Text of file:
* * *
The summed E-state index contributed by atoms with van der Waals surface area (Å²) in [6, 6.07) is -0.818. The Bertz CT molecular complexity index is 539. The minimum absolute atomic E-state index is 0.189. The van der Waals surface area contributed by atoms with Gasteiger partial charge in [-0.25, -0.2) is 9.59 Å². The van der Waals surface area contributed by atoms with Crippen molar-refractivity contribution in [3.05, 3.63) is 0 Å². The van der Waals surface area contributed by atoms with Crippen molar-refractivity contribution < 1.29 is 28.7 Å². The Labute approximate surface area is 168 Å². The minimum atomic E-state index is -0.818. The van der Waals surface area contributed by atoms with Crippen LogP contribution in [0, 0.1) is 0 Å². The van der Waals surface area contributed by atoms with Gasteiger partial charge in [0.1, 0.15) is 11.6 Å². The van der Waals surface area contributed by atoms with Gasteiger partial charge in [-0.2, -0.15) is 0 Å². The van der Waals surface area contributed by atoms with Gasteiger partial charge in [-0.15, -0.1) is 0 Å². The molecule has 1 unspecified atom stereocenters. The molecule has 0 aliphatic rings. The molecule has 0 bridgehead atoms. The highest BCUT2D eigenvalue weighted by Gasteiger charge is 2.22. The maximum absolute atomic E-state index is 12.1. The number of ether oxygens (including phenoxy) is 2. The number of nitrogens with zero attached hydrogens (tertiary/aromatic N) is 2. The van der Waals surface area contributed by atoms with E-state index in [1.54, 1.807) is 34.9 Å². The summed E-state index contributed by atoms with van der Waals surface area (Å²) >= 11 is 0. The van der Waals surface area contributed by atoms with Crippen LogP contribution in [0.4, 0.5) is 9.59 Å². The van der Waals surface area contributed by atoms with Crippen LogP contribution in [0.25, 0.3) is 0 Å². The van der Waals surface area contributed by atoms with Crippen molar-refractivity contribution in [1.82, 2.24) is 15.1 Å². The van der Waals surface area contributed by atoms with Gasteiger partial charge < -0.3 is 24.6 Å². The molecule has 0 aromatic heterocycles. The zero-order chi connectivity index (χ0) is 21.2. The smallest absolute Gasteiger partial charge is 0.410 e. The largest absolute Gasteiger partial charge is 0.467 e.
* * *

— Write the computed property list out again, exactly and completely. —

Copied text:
The summed E-state index contributed by atoms with van der Waals surface area (Å²) in [6, 6.07) is -0.818. The Bertz CT molecular complexity index is 539. The minimum absolute atomic E-state index is 0.189. The van der Waals surface area contributed by atoms with Gasteiger partial charge in [-0.25, -0.2) is 9.59 Å². The van der Waals surface area contributed by atoms with Crippen molar-refractivity contribution in [3.05, 3.63) is 0 Å². The van der Waals surface area contributed by atoms with Crippen molar-refractivity contribution < 1.29 is 28.7 Å². The Labute approximate surface area is 168 Å². The minimum atomic E-state index is -0.818. The van der Waals surface area contributed by atoms with Crippen LogP contribution in [0, 0.1) is 0 Å². The van der Waals surface area contributed by atoms with Gasteiger partial charge in [0.1, 0.15) is 11.6 Å². The van der Waals surface area contributed by atoms with Gasteiger partial charge in [-0.2, -0.15) is 0 Å². The van der Waals surface area contributed by atoms with Gasteiger partial charge in [-0.15, -0.1) is 0 Å². The molecule has 1 unspecified atom stereocenters. The molecule has 0 aliphatic rings. The molecule has 0 bridgehead atoms. The highest BCUT2D eigenvalue weighted by Gasteiger charge is 2.22. The maximum absolute atomic E-state index is 12.1. The number of ether oxygens (including phenoxy) is 2. The number of nitrogens with zero attached hydrogens (tertiary/aromatic N) is 2. The van der Waals surface area contributed by atoms with E-state index in [1.54, 1.807) is 34.9 Å². The summed E-state index contributed by atoms with van der Waals surface area (Å²) >= 11 is 0. The van der Waals surface area contributed by atoms with Crippen LogP contribution in [0.4, 0.5) is 9.59 Å². The van der Waals surface area contributed by atoms with Crippen LogP contribution in [0.25, 0.3) is 0 Å². The van der Waals surface area contributed by atoms with Crippen molar-refractivity contribution in [1.82, 2.24) is 15.1 Å². The van der Waals surface area contributed by atoms with Gasteiger partial charge < -0.3 is 24.6 Å². The molecule has 0 aromatic heterocycles. The zero-order chi connectivity index (χ0) is 21.2. The smallest absolute Gasteiger partial charge is 0.410 e. The largest absolute Gasteiger partial charge is 0.467 e.